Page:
- Rules will also outline which data collection processes are problematic and prohibit them. Chopra said he wanted staff to examine the use of demographic, transactional and behavioral data. The CFPB will coordinate on this with the FTC, which has already launched a process to design guardrails on commercial surveillance.
- Rules will address how “buy now, pay later” companies can and should report data to credit bureaus. Chopra said this is one area where companies “may welcome CFPB examination” — probably because several have already been trying to figure it out on their own.
- Last, rules will help ensure “buy now, pay later” lines are accounted for when the CFPB and Federal Reserve estimate average household debt. “It’s critical that this category does not hide in the shadows,” Chopra said.
The CFPB’s research into “buy now, pay later” does not stop here. New pay-later companies are getting started constantly, including new market entrants that help people purchase guns, health care and business expenses, bringing with them additional concerns. The question is whether the CFPB can write rules fast enough and effectively enough to keep the growing industry in line — or whether regulators will find themselves playing a game of cat-and-mouse with fintechs.— Veronica Irwin (email | twitter)
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On the money
On Protocol: How corner stores around the world could offer a big fintech opportunity.
Walmart and Target are heading up a group of 1,600 merchants pushing for credit card fee reform. They’re backing a bill from Sens. Richard Durbin and Roger Marshall that would give merchants the right to route many credit card payments over networks other than Visa and Mastercard, which merchants say would increase competition and lower fees.
Oh, and … a Walmart-backed fintech is launching checking accounts. The venture from One, which is majority-owned by the retail giant, is poised to emerge from the shadows this month with digital bank accounts meant for Walmart's 1.6 million U.S. employees and legions of weekly shoppers.
The SEC sued Chicago Crypto Capital, alleging that it illegally sold securities. The firm reportedly sold $1.5 million in unregistered BXY tokens to investors.
Ethermine, the biggest mining pool on Ethereum, expects to shut down once the Merge is complete. The switch to proof of stake happened early Thursday, making proof-of-work mining outmoded. As much as $10 billion in mining rigs will become obsolete, Bloomberg estimates.Also on Protocol: How Gusto decided to make its first acquisition (and then another, and another).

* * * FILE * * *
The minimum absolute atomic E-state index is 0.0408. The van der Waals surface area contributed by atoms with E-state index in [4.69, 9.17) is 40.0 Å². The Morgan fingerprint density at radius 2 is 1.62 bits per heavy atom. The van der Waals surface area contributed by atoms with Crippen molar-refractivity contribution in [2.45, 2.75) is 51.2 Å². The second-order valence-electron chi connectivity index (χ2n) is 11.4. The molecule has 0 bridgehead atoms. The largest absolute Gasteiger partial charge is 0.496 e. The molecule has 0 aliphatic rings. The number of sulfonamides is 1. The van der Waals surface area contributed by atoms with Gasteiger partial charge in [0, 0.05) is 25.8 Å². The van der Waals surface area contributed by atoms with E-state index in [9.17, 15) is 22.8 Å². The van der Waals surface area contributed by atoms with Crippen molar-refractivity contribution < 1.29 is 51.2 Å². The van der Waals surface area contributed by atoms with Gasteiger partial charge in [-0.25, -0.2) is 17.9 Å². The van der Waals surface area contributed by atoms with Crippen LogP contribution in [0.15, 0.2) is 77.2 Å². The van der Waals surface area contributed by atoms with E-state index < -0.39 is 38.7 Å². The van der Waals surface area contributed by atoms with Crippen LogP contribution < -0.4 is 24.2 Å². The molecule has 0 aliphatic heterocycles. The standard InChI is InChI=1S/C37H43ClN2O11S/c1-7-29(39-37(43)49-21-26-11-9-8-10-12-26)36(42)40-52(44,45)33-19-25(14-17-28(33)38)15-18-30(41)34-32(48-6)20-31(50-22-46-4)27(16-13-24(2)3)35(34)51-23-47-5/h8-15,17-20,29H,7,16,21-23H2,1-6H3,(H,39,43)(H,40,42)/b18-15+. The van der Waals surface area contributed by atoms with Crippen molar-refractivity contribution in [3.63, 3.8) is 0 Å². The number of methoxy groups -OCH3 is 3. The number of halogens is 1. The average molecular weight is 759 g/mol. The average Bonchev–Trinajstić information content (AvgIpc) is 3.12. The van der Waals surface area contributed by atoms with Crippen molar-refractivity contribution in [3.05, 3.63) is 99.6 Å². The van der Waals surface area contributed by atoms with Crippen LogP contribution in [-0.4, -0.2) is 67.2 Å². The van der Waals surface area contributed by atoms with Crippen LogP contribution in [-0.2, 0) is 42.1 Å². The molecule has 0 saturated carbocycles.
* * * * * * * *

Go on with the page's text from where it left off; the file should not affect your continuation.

“Bitcoin mining is the most efficient, cleanest industrial use of electricity,” MicroStrategy chairman Michael Saylor wrote in a letter on his website defending the cryptocurrency against various criticisms. He also thinks bitcoin is the only token that won’t be regulated as a security. It’s not encouraging that he doesn’t know how to spell “Howey test,” though.
Moves and hires
John Kim will join PayPal as executive vice president and chief product officer. Kim was most recently president of Expedia Marketplace. He joins a list of new faces in the PayPal C-suite that includes CIO Archana Deskus.
PayPal CFO Blake Jorgensen is taking a leave of absence for a treatable medical condition. Gabrielle Rabinovitch will serve as acting CFO and continue to serve as vice president of capital markets, investor relations and treasurer.
Loren Padelford is chief commercial officer of Bill.com. Padelford was previously COO of Podium.
Blake Murray has stepped down from day-to-day operations at Divvy. Murray is the founder and former CEO of the company, which was purchased by Bill.com in May 2021 for $2.5 billion.
Nandita Gupta is the new chief product officer at MX. This is the latest MX hire from PayPal, where Gupta was responsible for internal payment-as-a-service platforms. PayPal's omni-payments solutions lead Jim Magats was recently named CEO. After that, former PayPal VP Wes Hummel joined as CTO.Matt Finestone has stepped down from his role as GameStop's head of blockchain. He started in the role in April 2021.
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Thanks for reading — see you tomorrow!
Correction: This story was updated on Sept. 15, 2022 to clarify that Gabrielle Rabinovitch will serve as acting, not interim, CFO of PayPal.